Refugees Without Refuge examines factors that influence the formation and implementation of U.S. asylum policy by Congress, the immigration bureaucracy, and the courts. It evaluates biases in administrative decision-making and links the Sanctuary Movement to these biases. Combines policy analysis, public law, doctrinal analysis of published and unpublished decisions (judicial and administrative) dealing with claims for asylum, and pluralism to explain U.S. asylum policy.
Barbara M. Yarnold, J.D., Ph.D. is Assistant Professor of Political Science at Saginaw Valley State University, Saginaw, Michigan.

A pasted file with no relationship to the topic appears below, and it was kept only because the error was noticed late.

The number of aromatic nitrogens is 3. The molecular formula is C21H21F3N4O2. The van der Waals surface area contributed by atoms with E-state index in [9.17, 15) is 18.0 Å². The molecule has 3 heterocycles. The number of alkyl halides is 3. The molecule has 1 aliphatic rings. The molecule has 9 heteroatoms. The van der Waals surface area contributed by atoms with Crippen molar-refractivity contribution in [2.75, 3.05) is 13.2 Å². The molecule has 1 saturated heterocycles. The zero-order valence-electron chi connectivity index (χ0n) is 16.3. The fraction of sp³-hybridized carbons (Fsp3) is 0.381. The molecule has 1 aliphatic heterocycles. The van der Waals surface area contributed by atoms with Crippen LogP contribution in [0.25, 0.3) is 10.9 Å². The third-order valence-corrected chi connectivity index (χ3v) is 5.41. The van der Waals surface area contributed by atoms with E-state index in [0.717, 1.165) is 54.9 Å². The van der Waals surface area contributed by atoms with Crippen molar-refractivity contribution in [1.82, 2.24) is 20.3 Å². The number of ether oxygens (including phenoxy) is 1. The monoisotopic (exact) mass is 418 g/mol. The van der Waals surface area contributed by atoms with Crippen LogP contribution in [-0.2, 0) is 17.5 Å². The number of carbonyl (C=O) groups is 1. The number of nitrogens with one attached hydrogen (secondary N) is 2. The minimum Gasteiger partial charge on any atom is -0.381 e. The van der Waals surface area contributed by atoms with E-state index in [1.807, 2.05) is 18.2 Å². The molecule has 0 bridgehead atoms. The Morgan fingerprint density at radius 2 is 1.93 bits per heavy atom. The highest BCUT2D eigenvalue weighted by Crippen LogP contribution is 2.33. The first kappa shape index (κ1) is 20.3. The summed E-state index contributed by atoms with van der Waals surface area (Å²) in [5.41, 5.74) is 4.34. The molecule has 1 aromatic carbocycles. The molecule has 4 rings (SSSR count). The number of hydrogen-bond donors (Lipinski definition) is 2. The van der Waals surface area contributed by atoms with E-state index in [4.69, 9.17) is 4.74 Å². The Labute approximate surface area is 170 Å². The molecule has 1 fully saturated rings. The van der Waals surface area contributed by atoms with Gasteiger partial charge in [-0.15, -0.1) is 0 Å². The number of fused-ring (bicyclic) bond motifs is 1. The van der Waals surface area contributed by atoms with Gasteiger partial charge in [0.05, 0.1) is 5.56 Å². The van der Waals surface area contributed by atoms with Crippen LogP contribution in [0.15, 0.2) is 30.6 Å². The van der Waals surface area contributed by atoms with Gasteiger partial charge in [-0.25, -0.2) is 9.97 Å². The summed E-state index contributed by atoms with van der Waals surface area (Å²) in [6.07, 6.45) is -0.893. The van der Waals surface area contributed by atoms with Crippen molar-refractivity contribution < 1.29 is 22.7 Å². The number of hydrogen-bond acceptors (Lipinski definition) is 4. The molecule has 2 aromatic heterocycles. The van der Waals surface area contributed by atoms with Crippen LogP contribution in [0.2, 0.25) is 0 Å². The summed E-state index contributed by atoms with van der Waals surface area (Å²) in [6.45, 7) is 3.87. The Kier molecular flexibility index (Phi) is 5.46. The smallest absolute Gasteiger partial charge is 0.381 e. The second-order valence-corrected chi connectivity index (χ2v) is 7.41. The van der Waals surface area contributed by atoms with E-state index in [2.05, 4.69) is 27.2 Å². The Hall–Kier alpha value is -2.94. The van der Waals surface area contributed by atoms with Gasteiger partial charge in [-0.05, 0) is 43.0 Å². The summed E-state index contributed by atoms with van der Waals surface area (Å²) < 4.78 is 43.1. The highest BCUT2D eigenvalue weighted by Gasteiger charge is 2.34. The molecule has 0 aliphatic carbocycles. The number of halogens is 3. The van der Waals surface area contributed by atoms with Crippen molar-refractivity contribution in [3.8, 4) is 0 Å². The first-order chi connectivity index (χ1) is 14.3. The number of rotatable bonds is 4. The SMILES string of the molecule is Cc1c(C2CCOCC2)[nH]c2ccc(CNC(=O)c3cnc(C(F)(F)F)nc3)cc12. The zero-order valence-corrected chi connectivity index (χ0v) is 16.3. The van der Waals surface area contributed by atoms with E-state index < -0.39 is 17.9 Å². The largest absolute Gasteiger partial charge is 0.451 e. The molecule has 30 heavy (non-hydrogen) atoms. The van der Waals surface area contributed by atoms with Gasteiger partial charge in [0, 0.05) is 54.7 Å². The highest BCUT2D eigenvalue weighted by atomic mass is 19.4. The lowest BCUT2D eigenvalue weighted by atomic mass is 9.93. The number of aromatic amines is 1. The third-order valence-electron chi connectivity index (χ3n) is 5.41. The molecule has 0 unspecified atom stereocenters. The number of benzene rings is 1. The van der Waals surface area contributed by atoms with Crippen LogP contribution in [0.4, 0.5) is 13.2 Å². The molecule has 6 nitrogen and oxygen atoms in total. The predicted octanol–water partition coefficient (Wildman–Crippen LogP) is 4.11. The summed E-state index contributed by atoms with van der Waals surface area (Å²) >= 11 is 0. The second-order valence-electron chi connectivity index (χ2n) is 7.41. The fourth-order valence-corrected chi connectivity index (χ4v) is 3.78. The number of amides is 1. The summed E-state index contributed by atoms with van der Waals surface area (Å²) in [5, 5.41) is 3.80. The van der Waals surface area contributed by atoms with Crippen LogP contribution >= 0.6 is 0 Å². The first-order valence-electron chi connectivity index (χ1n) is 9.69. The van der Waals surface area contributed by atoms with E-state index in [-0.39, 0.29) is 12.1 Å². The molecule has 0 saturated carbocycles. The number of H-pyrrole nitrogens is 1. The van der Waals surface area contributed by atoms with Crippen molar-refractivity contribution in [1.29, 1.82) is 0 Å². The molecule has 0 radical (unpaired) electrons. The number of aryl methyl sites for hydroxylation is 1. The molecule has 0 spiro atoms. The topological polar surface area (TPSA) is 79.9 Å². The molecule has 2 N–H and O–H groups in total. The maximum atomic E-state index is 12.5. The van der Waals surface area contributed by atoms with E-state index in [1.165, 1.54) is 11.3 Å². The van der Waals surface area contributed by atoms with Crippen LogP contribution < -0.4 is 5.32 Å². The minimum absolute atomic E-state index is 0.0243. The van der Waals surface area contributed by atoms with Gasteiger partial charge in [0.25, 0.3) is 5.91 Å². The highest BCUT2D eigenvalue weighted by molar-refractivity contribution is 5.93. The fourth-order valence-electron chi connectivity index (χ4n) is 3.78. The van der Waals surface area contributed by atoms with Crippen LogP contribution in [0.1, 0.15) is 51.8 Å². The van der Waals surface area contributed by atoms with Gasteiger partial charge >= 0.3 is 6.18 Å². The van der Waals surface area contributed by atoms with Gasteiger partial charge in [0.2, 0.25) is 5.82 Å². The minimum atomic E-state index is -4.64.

Chapter 1 History of the United States Immigration and Refugee Policy and Statutory Framework Chapter 2 Conceptual Framework and Related Literature Chapter 3 The Refugee Act of 1980 Examining Organizational, Partisan, Regional, and Constituency Influences on Congressional Decision-making Chapter 4 Decision-Making By the INS and State Department on Asylum and Refugee Applications Post-1980 Chapter 5 Asylum-Related Appeals to the Board of Immigration Appeals 1980-1987 Chapter 6 Asylum-Related Appeals to the Federal Courts 1980-1987 Chapter 7 An Examination of Organizations Which Participated in Asylum-Related Appeals to the BIA and the Federal Courts Chapter 8 Testing Theories Which Link Social Movements to Interest Group Activity in the Context of the U.S. Sanctuary Movement